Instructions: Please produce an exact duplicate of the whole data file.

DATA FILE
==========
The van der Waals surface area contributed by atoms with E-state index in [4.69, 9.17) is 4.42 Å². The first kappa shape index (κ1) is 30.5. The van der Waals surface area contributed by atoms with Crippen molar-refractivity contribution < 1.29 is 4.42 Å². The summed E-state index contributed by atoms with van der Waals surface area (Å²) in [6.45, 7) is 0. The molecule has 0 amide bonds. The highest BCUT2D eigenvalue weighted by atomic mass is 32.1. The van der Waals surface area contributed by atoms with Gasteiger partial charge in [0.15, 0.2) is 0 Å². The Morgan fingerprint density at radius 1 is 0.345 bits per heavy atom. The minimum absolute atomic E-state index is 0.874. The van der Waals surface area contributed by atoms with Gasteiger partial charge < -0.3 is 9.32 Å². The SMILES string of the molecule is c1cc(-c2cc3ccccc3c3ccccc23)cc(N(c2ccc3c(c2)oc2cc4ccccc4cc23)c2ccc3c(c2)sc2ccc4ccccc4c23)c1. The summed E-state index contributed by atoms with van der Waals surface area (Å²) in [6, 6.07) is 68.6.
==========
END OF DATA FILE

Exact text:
The van der Waals surface area contributed by atoms with E-state index in [4.69, 9.17) is 4.42 Å². The first kappa shape index (κ1) is 30.5. The van der Waals surface area contributed by atoms with Crippen molar-refractivity contribution < 1.29 is 4.42 Å². The summed E-state index contributed by atoms with van der Waals surface area (Å²) in [6.45, 7) is 0. The molecule has 0 amide bonds. The highest BCUT2D eigenvalue weighted by atomic mass is 32.1. The van der Waals surface area contributed by atoms with Gasteiger partial charge in [0.15, 0.2) is 0 Å². The Morgan fingerprint density at radius 1 is 0.345 bits per heavy atom. The minimum absolute atomic E-state index is 0.874. The van der Waals surface area contributed by atoms with Gasteiger partial charge < -0.3 is 9.32 Å². The SMILES string of the molecule is c1cc(-c2cc3ccccc3c3ccccc23)cc(N(c2ccc3c(c2)oc2cc4ccccc4cc23)c2ccc3c(c2)sc2ccc4ccccc4c23)c1. The summed E-state index contributed by atoms with van der Waals surface area (Å²) in [6, 6.07) is 68.6.